Light is of vital importance for keeping your frog healthy. In nature, frogs have evolved to use the sunlight to their advantage as a source of heat and UVB radiation. Both of these sources help with some metabolic processes. When your frog is in captivity, you need to mimic this kind of conditions so that your frog can live healthily. In a tank, lighting is primarily used for three things: heat, UVB radiation and as lighting for the vivarium.

For heat:
As you now know, frogs are cold-blooded which means that they depend on their environment for their temperature. An area of elevated temperature in your vivarium gives the frog the opportunity to raise its body temperature.

For UVB Radiation
The sun is not only a source of heat, but it also gives an intense source of ultraviolet radiation. Exposing your frog to the UVB radiation, even for a short amount of time, provides the Vitamin D production it needs for proper calcium absorption in the intestines. When your frog is in a tank, UVB lighting is generally given by artificial means.

For the vivarium
Lighting in the vivarium usually is only necessary to keep the plants in the habitat happy.

Make a Frog Habitat

Creating a proper tank environment requires a bit of thought. It entirely depends on the natural habitat of your frog. There are four standard tank setups for frog care that you can consider.

The first one is the terrestrial tank
This type of container is best suited for a dry climate. It is a large tank with a substrate, a water bowl, plants, and branches for the frog.

The aquatic tank
As the name already reveals, this tank is full of water and is mainly the same setup as you would have for fish. It primarily consists of a substrate of aquarium gravel and some plants as for decor.

The half/half tank
This is probably the most common setup. This setup consists of half water and half land. You can do this several ways, but the easiest is to fill a tank with water and put in some giant rocks. You can also make or buy individual separators.

The arboreal tank
This tank is almost specially made for Treefrogs. Most of the time they spend their time high in tree branches. This is why Tree frogs are better off in a taller tank that suits their instincts. You can use a square of hexagon shape tank with lots of branches so that your Tree frog can climb.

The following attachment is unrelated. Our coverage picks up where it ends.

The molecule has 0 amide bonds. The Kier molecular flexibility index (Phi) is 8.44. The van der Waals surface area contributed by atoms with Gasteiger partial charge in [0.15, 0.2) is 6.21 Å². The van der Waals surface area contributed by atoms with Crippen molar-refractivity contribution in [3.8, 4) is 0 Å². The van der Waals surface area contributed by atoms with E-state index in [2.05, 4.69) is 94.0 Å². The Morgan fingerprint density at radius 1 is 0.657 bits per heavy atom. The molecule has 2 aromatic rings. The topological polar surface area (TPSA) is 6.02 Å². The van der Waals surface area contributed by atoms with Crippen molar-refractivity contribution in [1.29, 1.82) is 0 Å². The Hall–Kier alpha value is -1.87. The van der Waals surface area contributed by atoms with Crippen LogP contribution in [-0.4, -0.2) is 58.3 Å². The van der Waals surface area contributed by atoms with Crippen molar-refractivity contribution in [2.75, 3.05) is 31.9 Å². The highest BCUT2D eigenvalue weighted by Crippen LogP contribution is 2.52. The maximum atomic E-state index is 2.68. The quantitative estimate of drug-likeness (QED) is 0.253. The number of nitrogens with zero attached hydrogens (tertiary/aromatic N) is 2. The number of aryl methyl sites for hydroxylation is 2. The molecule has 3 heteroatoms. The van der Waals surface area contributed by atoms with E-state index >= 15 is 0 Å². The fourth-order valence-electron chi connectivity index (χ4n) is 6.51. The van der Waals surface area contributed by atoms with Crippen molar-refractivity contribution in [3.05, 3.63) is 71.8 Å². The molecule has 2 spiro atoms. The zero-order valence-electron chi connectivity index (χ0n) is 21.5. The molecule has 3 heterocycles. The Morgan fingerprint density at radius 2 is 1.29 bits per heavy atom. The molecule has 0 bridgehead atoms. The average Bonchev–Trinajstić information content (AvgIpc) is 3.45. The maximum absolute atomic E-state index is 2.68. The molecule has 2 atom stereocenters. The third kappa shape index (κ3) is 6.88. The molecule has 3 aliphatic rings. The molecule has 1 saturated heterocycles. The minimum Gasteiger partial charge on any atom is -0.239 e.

The size of the tank depends on the species of the frog. Smaller frogs can live in smaller tanks but as the frog grows, so does the tank size. A general rule is that most species do well in a 20-gallon tank.

A water filtration system
Water filtration plays a vital part in any aquatic or half/half tank this is listed above. Water filters clean the water in mainly three ways. Mechanical, biological and chemical. Mechanical filtration physically removes debris from the water while biological filtration uses bacteria and something called beneficial strains to break down all the organic waste in the tank.

Lastly, chemical filtration, like carbon pads, bind impurities and organic residues chemically and then remove it from the system. Regardless of which filtration system is in place, it is essential to maintain a high quality of water and regular changing of the water.

Good to know: Filters provide water circulation which helps with a cleaner and healthier environment for your frog.

Related questions

How do frogs survive in the winter? Hibernation is a standard response to the cold winter. When the frog finds or makes a living space that guards him against the wheater, the frogs’ metabolism slows down so that it can sleep the whole winter by utilizing its stored body energy.

Can frogs survive without water? Yes, frogs can survive without water. The key isn’t the consumption of water. Frogs can get a significant amount of water from the insects they eat. However, water is necessary for frogs to reproduce.

Can a frog live in water or do they need land? Certain frog species can live in water. The African Dwarf frogs, African Clawed Frogs, and Titicaca Water Frog are aquatic frogs and do not require land.